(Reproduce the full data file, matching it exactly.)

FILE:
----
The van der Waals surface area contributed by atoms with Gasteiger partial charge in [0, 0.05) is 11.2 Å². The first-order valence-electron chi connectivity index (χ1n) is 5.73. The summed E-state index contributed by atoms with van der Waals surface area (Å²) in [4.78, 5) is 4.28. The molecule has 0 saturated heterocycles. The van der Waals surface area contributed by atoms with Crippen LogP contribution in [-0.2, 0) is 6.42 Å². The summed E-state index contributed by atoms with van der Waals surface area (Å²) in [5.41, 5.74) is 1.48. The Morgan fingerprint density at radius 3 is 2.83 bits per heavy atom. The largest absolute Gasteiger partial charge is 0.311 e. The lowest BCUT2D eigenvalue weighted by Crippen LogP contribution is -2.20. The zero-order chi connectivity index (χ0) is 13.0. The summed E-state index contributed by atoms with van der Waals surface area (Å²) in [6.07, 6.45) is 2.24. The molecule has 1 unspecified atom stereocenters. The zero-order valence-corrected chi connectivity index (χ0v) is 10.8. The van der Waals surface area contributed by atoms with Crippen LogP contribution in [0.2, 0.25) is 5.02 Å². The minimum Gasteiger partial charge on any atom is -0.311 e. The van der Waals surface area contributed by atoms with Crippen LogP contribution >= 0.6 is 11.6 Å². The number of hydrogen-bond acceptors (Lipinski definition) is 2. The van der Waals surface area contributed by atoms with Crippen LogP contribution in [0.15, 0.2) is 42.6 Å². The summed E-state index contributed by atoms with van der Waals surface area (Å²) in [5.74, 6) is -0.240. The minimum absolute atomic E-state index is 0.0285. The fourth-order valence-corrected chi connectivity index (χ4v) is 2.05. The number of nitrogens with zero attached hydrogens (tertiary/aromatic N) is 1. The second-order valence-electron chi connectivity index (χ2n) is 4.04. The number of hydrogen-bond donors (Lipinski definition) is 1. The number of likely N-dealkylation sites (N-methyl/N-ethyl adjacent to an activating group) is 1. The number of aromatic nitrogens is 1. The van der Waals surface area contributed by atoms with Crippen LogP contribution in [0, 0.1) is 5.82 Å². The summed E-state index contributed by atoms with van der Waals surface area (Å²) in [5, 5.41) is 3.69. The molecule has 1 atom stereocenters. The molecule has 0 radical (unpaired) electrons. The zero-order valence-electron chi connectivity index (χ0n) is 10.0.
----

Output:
The van der Waals surface area contributed by atoms with Gasteiger partial charge in [0, 0.05) is 11.2 Å². The first-order valence-electron chi connectivity index (χ1n) is 5.73. The summed E-state index contributed by atoms with van der Waals surface area (Å²) in [4.78, 5) is 4.28. The molecule has 0 saturated heterocycles. The van der Waals surface area contributed by atoms with Crippen LogP contribution in [-0.2, 0) is 6.42 Å². The summed E-state index contributed by atoms with van der Waals surface area (Å²) in [5.41, 5.74) is 1.48. The Morgan fingerprint density at radius 3 is 2.83 bits per heavy atom. The largest absolute Gasteiger partial charge is 0.311 e. The lowest BCUT2D eigenvalue weighted by Crippen LogP contribution is -2.20. The zero-order chi connectivity index (χ0) is 13.0. The summed E-state index contributed by atoms with van der Waals surface area (Å²) in [6.07, 6.45) is 2.24. The molecule has 1 unspecified atom stereocenters. The zero-order valence-corrected chi connectivity index (χ0v) is 10.8. The van der Waals surface area contributed by atoms with Crippen LogP contribution in [0.2, 0.25) is 5.02 Å². The minimum Gasteiger partial charge on any atom is -0.311 e. The van der Waals surface area contributed by atoms with Crippen LogP contribution >= 0.6 is 11.6 Å². The number of hydrogen-bond acceptors (Lipinski definition) is 2. The van der Waals surface area contributed by atoms with Crippen LogP contribution in [0.15, 0.2) is 42.6 Å². The summed E-state index contributed by atoms with van der Waals surface area (Å²) in [5.74, 6) is -0.240. The minimum absolute atomic E-state index is 0.0285. The fourth-order valence-corrected chi connectivity index (χ4v) is 2.05. The number of nitrogens with zero attached hydrogens (tertiary/aromatic N) is 1. The second-order valence-electron chi connectivity index (χ2n) is 4.04. The number of hydrogen-bond donors (Lipinski definition) is 1. The number of likely N-dealkylation sites (N-methyl/N-ethyl adjacent to an activating group) is 1. The number of aromatic nitrogens is 1. The van der Waals surface area contributed by atoms with Crippen LogP contribution in [0, 0.1) is 5.82 Å². The summed E-state index contributed by atoms with van der Waals surface area (Å²) in [5, 5.41) is 3.69. The molecule has 1 atom stereocenters. The molecule has 0 radical (unpaired) electrons. The zero-order valence-electron chi connectivity index (χ0n) is 10.0.